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Critics Warn Petrol & Diesel Ban Could Cost ‘Trillions’ As Drivers ‘Remain In The Dark’

The Daily Telegraph

The Government has committed to banning the sale of all new diesel and petrol cars by 2040 in a bid to encourage people to switch to electric and hybrid vehicles. But motoring experts have raised a series of concerns over the Government’s clean air strategy.

We have taken a look at the initial reaction to the proposals:

‘A tall order’

Jim Holder, editorial director of What Car? magazine, said it would be “a tall order” to increase the market share of electrified vehicles from 4 per cent of new car sales today to 100 per cent in just 23 years.

“The car industry has proved time and again that it can hit demanding targets, but at the moment electrified cars are both more expensive and less usable than traditionally-engined ones,” he said.

“These are hurdles that must be overcome to win over car buyers.”

Mr Holder said concerns over the charging infrastructure, the response of drivers to electric cars and the loss of billions of pounds of fuel duty meant “the risk is that this announcement creates more problems than it solves”.

‘Diesel owners remain in the dark’

Steve Gooding, director of motoring research charity the RAC Foundation, said putting local authorities in charge of imposing restrictions on vehicles meant diesel owners “remain in the dark over where and when they will be able to use their cars and at what cost”.

He told the Press Association: “While it would be good to see the Government putting some money on the table to sort out the air quality issue, a locally-led approach could create a confusing patchwork of rules for motorists.”

There is still “a lot to do” to get the take-up of ultra-low emission cars “on the right trajectory” as there are only 100,000 of them on the road out of a car fleet of more than 30 million, Mr Gooding said.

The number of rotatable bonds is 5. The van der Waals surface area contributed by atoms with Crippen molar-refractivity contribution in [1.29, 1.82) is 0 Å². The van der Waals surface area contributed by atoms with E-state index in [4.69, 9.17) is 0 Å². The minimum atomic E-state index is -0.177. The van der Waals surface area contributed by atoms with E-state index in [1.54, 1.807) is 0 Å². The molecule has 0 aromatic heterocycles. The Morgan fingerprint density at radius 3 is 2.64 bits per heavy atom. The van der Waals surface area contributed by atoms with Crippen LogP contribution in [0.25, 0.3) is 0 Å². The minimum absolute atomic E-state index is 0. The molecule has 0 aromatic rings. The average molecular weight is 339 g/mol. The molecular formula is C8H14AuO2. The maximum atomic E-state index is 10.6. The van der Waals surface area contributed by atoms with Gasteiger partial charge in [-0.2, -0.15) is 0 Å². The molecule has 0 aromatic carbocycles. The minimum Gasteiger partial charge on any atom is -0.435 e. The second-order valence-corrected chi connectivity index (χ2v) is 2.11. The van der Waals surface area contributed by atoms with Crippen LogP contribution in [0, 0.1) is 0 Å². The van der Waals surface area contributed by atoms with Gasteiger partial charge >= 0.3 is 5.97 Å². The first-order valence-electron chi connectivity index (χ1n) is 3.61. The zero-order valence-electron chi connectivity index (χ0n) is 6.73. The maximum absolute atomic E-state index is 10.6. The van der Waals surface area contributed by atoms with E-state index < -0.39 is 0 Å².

He added that while the introduction of a scrappage scheme “sounds good”, the absence of a firm plan shows how difficult it is to create a “meaningful, cost-effective model”.

‘New measures could cost trillions’

Quentin Willson, former presenter of Top Gear, told Good Morning Britain the new measures would cost trillions.

He said: “You are going to have to get rid of 15 million diesel cars, you’ll have to change car factories, no more petrol stations, just think about what that’s going to do.

“I know it’s 23 years away, but it is going to be a huge bill for both industry and consumers.

“I have no problem with the ideology … the practicality of it is, will we in 22 years have the infrastructure, the lithium-ion batteries that will give us one charge that delivers 300 miles?

“Will we be able to actually support all this new technology which is as yet not proven?”

‘Plenty of factors need to be addressed’

The AA described the ambition to stop the sale of new petrol and diesel cars by 2040 as “a step in the right direction” but insisted there were “plenty of factors that need to be addressed”.

Significant investment will be required to install charging points across the country, including fast-charge points so cars can be topped up within half an hour, according to the firm’s roads policy spokesman Jack Cousens.

He predicted that the National Grid would be under pressure to “cope with a mass switch-on after the evening rush hour”.

Mr Cousens said affordability would play a key role in achieving the Government’s ambitions and families on low incomes would need assistance and incentives to make the switch to electric cars.

He warned that although eight out of 10 drivers say they want clean air, many are sceptical whether a roll-out of Clean Air Zones in cities across the UK would be handled fairly, noting that car drivers are “not the only source of air pollution”.

“Clean Air Zones should be the port of last resort rather than the position of first response,” he added.

‘Automotive sector could be ‘undermined’

Mike Hawes of the Society of Motor Manufacturers and Traders said the automotive sector could be “undermined” if the industry was not given enough time to adapt to the new policy.

He said: “Much depends on the cost of these new technologies and how willing consumers are to adopt battery, plug in hybrid and hydrogen cars.

“Currently demand for alternatively-fuelled vehicles is growing but still at a very low level as consumers have concern over affordability, range and charging points.

“Outright bans risk undermining the current market for new cars and our sector which supports over 800,000 jobs across the UK so the industry instead wants a positive approach which gives consumers incentives to purchase these cars.”

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